From Classroom to Clinic

Table of Contents

Come closer, yes you! I know you are a medical student, but are you in year 3 and yet to write your first professional (MB) exam? Yes? then this is for you.

Hey there, I’m Toluwanimi and I’m in the same shoes as you. I can relate, so please read to the very end. Viva voce is definitely not something I look forward to because I have tachylalia and I tend to stammer in between sentences. I do public speaking, give speeches and talking fast has never been an issue, but the mere thought of sitting in front of professors, doctors and clinicians who know so much more than I do increases my anxiety, adds a pinch of dysarthria to my already pulsating tachylogia and that is the exact reason I prefer to write.

How many MCQ questions is likely to be given? If it’s answer 7 out of 10 questions, I should be able to answer 6 conveniently, steeplechase would easily be my score booster, wet labs have to be within a certain range, blood pressure is measured in mmHg, PCR is in vivo; so many thoughts have been going through my head, I mean it’s a bustling world in my area 46.

In case you are still wondering, I’m here to give you strategies on how to navigate the tension build up that comes with the examination that serves as the gateway to clinical school into a tackling force against the challenges you might face in preparation. It’s funny right? I am yet to write the examination but I want to give you study tips. In learning you will teach, and in teaching you will learn, – Phil Collins

The journey to clinical school is a pivotal moment -a turning point that heralds the transition from classroom to hands-on patient care. The transition is more than just a procedural shift; it represents a profound evolution in our roles as medical students no longer confined to the realm of textbooks and lectures. We are preparing to step into the dynamic and multifaceted world of clinical practice where the principles and theories we have diligently studied will be put into action, and the art of medicine will come alive through our interactions with patients , colleagues and healthcare teams.

This assessment, a crucial hurdle to overcome, is not merely a test of academic prowess; it is a rite of passage that signifies our readiness to embark on the next stage of our medical journey. It is essential to approach it with diligence, determination, and a clear understanding of what lies ahead.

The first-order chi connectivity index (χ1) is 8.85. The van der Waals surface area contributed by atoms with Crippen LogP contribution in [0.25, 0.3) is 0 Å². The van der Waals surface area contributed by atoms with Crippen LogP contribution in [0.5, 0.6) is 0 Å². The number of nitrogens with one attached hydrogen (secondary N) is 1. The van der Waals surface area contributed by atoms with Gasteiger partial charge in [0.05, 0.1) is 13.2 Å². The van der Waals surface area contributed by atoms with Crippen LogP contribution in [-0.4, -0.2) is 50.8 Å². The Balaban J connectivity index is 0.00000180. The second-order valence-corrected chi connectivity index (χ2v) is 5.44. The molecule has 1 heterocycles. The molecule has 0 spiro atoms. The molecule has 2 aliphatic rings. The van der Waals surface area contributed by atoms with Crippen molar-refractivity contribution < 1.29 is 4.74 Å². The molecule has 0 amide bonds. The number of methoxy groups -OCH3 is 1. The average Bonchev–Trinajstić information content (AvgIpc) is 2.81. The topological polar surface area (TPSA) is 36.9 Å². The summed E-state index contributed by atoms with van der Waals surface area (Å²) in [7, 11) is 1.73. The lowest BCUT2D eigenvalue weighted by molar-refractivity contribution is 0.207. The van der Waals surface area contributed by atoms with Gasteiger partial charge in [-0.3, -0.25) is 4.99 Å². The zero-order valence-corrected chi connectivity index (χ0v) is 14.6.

So, how do we prepare ourselves for the rigors of the exam? Let’s explore some strategies:


      1. Review and Reinforce: Take the time to revisit the foundational knowledge and skills acquired in the course of years 1&2. Organize study materials, create comprehensive and realistic study plans that fits your everyday schedule, and prioritize areas that require further review.

      1. Practice, Practice, Practice: engage in regular practice sessions, utilizing mock exams, practice questions, and clinical case studies to sharpen diagnostic and problem-solving abilities. Collaborate with peers to simulate clinical scenarios and enhance reasoning skills.

      1. Maintain Composure and Confidence: acknowledge and embrace any apprehension and anxieties surrounding the upcoming exam, but endeavor to maintain composure and confidence in your abilities. Implement stress-reducing techniques such as mindfulness, deep breathing, or visualization to alleviate pre-exam jitters.

      1. Prioritize Self-Care: Amidst the demands of exam preparation, put yourself first by ensuring adequate rest, nutrition, and exercise. Establish a healthy balance between study sessions and leisure activities to optimize mental and physical well-being. Remember to sleep when necessary, as adequate rest is essential for cognitive function and overall well-being.

      1. Embrace Support Networks: Lean on your peers, parents, mentors, lecturers for guidance, encouragement, and emotional support throughout the preparation process. Create or join study groups, seek advice from senior students, and utilize available resources to bolster confidence and motivation.

    And remember, if at first, you do not succeed, there is always a re-sit option. Failure is not the end of the road -it’s a detour on the journey to success. Just as life didn’t end when I had to re-sit jamb ( I didn’t fail my first jamb), your medical education journey continues despite setbacks. With determination, perseverance, and a growth mindset, we can overcome challenges, learn from experiences, and emerge stronger and more resilient. So, let us embrace the transition to clinical school  with optimism, knowing that our journey is just beginning, and the best is yet to come.

                                                                                                                Folorunso Abigail Toluwanimi

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